On May 5, 1950, 60 ideological young members of the Hashomer Hatza'ir youth movement arrived on a patch of barren, rocky soil with the clothes on their backs and a dream: to build Kibbutz Nahshon and live in collective equality.
Until individual rooms could be built, the garin members, largely from Tel Aviv and its environs, slept in tents. Their movement's philosophy was that life without hierarchies and financial discrepancies was better. The kibbutz members thought it was the right way to live. They thought it was the only way to live.
Today, as sweeping changes are reforming the vast majority of kibbutzim, including Nahshon, some of them are not so sure.
Located near Latrun, one narrow, paved road takes visitors from the kibbutz entrance, where the Aran packaging factory and a small grocery store are located, to the administration buildings, the old arsenal and the tzrifim - the wooden buildings in whose cubicles the members once slept - the dairy farm, a boutique vineyard, a stained-glass studio, the Paradox Pub, a few rental apartments and the Corinth Chocolate factory, which is privately owned. Up the hill from the dilapidated tzrifim, a meandering path leads to a row of brand new homes whose front lawns look out over the entire Ayalon Valley. A metal fence topped with barbed wire follows the course of the dusty dirt path that once defined the border with Jordan. Now, it is nothing more than a physical reminder of past struggles.
Residents of the kibbutz today live in private houses with green lawns and flowering gardens. Satellite dishes sprout from Spanish-tile roofs, and Internet connections are commonplace.
Na'ama Barzilay and Yossi Muchnik, two of the founding members of Kibbutz Nahshon, have witnessed all of the changes. As he palms a cellphone, Muchnik points out that the newest neighborhood in the kibbutz was recently constructed on what used to be No Man's Land. "We were afraid to come to this lookout area because we weren't supposed to be seen by the Jordanian soldiers," he explains. In the distance, the soft bells of the Latrun Monastery begin to chime, spreading a soft reverberation over the area.
"We were the strength of the country in the early days," says Muchnik. "There were 200 kibbutzim and moshavim placed along the border, and it was our job to guard and protect the country."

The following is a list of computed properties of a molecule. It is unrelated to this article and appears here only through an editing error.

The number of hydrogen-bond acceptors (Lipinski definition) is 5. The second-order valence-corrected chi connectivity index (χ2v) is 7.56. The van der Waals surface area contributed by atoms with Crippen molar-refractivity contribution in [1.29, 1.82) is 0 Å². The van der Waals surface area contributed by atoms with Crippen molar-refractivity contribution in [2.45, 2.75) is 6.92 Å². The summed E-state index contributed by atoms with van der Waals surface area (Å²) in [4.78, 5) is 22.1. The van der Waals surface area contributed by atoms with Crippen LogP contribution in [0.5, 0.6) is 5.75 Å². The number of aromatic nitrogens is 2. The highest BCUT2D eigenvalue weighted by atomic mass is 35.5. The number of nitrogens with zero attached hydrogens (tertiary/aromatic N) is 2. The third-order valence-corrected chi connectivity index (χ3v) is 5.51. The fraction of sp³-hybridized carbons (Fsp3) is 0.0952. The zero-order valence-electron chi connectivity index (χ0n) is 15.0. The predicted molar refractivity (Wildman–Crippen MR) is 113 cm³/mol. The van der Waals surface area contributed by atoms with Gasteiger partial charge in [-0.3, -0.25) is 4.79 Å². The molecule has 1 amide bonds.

On their first day on the kibbutz, the new members built a fence around the circular property to delineate their space. "We knew what a kibbutz was, and we had been taught and trained how to build one for two years, so we got to work immediately," says Muchnik. "We didn't have any running water or electricity. We had to construct everything from scratch. There were scorpions under the rocks and snakes in the fields. Our tents blew away, and we suffered from the cold and rain in winter, but we were happy. Life was a series of celebrations - for every new house, every birth, every marriage."
Day by day, plank by plank, the founding members slowly constructed the dining hall, the tzrifim, the arsenal and the showers. Gradually, animals were brought to the kibbutz and the seeds for orchards were planted.
Muchnik sweeps a long arm across the valley before us, pointing out the neighboring village of Neveh Shalom, Kibbutz Shalabim, the city of Modi'in and the Armored Corps Museum in Latrun, none of which existed in 1950. "The only thing in this entire area that was here then was the monastery and the Jordanian soldiers' base," he says. "It all used to be raw, unfettered land."
Muchnik and the other garin members cleared the fields for agriculture. Today, the kibbutz grows wheat, chickpeas, sunflowers, corn, watermelons, almonds, grapes, pomegranates, plums and peaches.
On May 5, 1952, exactly two years after it was established, the first child was born on the kibbutz. Many more births soon followed and, according to the kibbutz philosophy, the babies were sent to sleep and learn in the communal children's house. A few meters away from the old border, in Barzilay's living room, more of the original members have gathered to recall the early days, the huge changes and relate their hopes for the future.